Fragments per kilobase of transcript per million fragments mapped (FPKM) was used to calculate the RNA expression levels in tissues derived from the TCGA database, and the other statistical methods used were the same as above. The cutoff values of all the variables determined by Youden indexes are shown in Table S1.
Univariate analysis was performed for the selection of variables that could estimate the relationship between the TIME and survival. Then, multivariate analysis using the Cox proportional hazards model was used with variables with P < 0.2 from the univariate analysis to construct our prognostic model  and reduce the influence of sample size. All of the processes above were conducted on SPSS 23.0 software (SPSS, Inc.). The “rms” package of R software version 3.1.2 (The R Foundation for Statistical Computing, Vienna, Austria) was to construct the nomograms with the variables identified by Cox regression analysis. The nomogram for disease-free survival (DFS) was based on the data from our center, while the nomograms for OS were based on the TCGA database. Discrimination and calibration were used to validate the nomograms. Harrell’s C-indexes ranging from 0.5 (no discrimination) to 1 (perfect discrimination) were used to verify the discrimination , which were visualized with calibration plots . Bootstrap analysis with 1000 repeated samples were used for these analysis. Five variables (P < 0.2)—TNM stage, EGFR or ALK mutation status, CD28, PD-L1 and CD3—were selected for construction of the DFS nomogram for young patients with LUAD. Age, TNM stage and CD28 and TNM stage, CD28 and PD-L1 were involved in the construction of the OS nomograms for LUAD patients and lung cancer patients, respectively. To better present the information from the cohort of young patients with LUAD, we used the yellow peak called “density”, which refers to the patient number in the nomogram.
Harrell’s C-index and the area under the ROC curve (AUC) were used to compare the discriminatory ability between the nomograms and individual variables for DFS and OS . All the figures in our study were produced by R software version 3.1.2 (The R Foundation for Statistical Computing, Vienna, Austria), SPSS 23.0 (SPSS, Inc.) or GraphPad Prism 8.0 software. Pearson correlation coefficients were calculated to determine correlations. Student’s t tests were conducted to obtain P values, which were two tailed for all tests. P < 0.05 was used to define statistical significance except for the selection of nomogram variables from the univariate Cox analysis.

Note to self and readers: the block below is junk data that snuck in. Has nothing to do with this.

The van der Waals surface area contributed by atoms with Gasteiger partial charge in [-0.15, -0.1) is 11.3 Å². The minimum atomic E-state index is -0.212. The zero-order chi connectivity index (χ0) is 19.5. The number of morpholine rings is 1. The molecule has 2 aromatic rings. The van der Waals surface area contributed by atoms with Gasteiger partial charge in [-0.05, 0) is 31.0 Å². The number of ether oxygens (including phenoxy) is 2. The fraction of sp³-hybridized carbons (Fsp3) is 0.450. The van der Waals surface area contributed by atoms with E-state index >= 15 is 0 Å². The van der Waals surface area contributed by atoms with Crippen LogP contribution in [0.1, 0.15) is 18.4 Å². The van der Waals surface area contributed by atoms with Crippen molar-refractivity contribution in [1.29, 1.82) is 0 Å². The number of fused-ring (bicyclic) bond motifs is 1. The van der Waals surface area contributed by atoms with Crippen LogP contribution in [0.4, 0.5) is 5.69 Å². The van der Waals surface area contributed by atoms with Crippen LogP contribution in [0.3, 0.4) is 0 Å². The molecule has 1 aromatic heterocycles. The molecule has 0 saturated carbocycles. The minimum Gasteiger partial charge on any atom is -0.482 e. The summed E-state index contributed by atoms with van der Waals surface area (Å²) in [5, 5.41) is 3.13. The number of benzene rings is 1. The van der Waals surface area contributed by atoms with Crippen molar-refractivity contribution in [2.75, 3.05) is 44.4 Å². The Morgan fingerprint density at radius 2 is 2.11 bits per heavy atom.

Patient characteristics and survival analysis
Seventy-one young patients with LUAD were selected for inclusion in our study. The basic characteristics of the patients are summarized in Table 1. The mean age was 40.4 years (range 27 to 45 years). In the cohort of young patients with LUAD from our center, we observed obvious heterogeneity between our cohort and the population of lung cancer worldwide ; 73.24% of our young patients harbored EGFR or ALK mutations. The three most frequent genomic alterations were deletion mutations of EGFR exon 19 (31%), the L858R point mutation in EGFR exon 21 (23%) and echinoderm microtubule associated protein like 4 (EML4)-ALK fusion (14%), which suggested that young patients have a unique genomic signature compared with that of old patients. Basic information relating to the genomic alterations is shown in Figure S1E. In addition, 472 LUAD patients and 809 lung cancer patients from the TCGA database were also included in our study.
As shown in Fig. 1, the IHC sections showing staining for the genes stated in the Materials and Methods section were assessed to calculate the MOD. Comparisons of positive and negative staining for PD-L1 and CD28 are shown in Fig. 1a, b, d and e. CD3 staining indicated total lymphocytes, and positive and negative IHC staining of slices is shown in Fig. 1g and h, respectively. In our cohort, there was no significant difference in DFS between the CT and IM groups. The sections showing PD1 and CD8 IHC staining are shown in Figure S1A-D. In this study, we compared the MOD between the progression group (disease recurring before the end of follow-up) and the stable group (no disease recurrence during follow-up) and found a significant difference between them. Figure 1c demonstrates that the progression group had a higher MOD of PD-L1 than did the stable group (P = 0.0032); the progression group also had higher CD28 expression (P < 0.0001), as shown in Fig. 1f. This finding revealed that PD-L1 and CD28 might be associated with the progressive tendency of LUAD in young patients. However, the MOD of CD3 showed a different distribution, and a higher MOD was detected in the stable group (P < 0.0001), as shown in Fig. 1i, which indicated that a higher abundance of TILs is probably associated with longer DFS in young patients with LUAD. Although differences in the expression of CD8 and PD1 between the two groups were trending, no statistical significance was confirmed.